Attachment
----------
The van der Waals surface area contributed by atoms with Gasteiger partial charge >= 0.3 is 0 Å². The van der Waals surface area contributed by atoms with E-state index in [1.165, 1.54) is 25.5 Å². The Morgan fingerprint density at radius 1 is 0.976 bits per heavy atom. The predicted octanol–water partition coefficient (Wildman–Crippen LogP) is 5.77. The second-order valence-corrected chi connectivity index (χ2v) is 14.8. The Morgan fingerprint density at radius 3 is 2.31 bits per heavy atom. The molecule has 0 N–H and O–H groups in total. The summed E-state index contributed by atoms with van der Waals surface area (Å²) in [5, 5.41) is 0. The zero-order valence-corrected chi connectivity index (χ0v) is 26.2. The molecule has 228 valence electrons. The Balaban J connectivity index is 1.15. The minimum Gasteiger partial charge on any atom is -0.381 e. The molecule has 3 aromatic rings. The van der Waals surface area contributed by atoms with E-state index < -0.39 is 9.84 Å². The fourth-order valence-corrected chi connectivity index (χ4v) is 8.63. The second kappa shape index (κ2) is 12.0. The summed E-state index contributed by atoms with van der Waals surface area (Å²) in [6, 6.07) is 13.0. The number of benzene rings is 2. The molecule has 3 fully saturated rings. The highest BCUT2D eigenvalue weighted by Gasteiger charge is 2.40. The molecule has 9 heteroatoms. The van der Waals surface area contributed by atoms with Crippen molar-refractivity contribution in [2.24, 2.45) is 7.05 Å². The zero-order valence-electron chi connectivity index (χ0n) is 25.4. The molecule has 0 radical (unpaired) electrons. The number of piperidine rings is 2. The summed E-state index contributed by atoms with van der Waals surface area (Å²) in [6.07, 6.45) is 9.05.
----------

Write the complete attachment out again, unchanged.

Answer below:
The van der Waals surface area contributed by atoms with Gasteiger partial charge >= 0.3 is 0 Å². The van der Waals surface area contributed by atoms with E-state index in [1.165, 1.54) is 25.5 Å². The Morgan fingerprint density at radius 1 is 0.976 bits per heavy atom. The predicted octanol–water partition coefficient (Wildman–Crippen LogP) is 5.77. The second-order valence-corrected chi connectivity index (χ2v) is 14.8. The Morgan fingerprint density at radius 3 is 2.31 bits per heavy atom. The molecule has 0 N–H and O–H groups in total. The summed E-state index contributed by atoms with van der Waals surface area (Å²) in [5, 5.41) is 0. The zero-order valence-corrected chi connectivity index (χ0v) is 26.2. The molecule has 228 valence electrons. The Balaban J connectivity index is 1.15. The minimum Gasteiger partial charge on any atom is -0.381 e. The molecule has 3 aromatic rings. The van der Waals surface area contributed by atoms with E-state index < -0.39 is 9.84 Å². The fourth-order valence-corrected chi connectivity index (χ4v) is 8.63. The second kappa shape index (κ2) is 12.0. The summed E-state index contributed by atoms with van der Waals surface area (Å²) in [6, 6.07) is 13.0. The number of benzene rings is 2. The molecule has 3 fully saturated rings. The highest BCUT2D eigenvalue weighted by Gasteiger charge is 2.40. The molecule has 9 heteroatoms. The van der Waals surface area contributed by atoms with Crippen molar-refractivity contribution in [2.24, 2.45) is 7.05 Å². The zero-order valence-electron chi connectivity index (χ0n) is 25.4. The molecule has 0 radical (unpaired) electrons. The number of piperidine rings is 2. The summed E-state index contributed by atoms with van der Waals surface area (Å²) in [6.07, 6.45) is 9.05.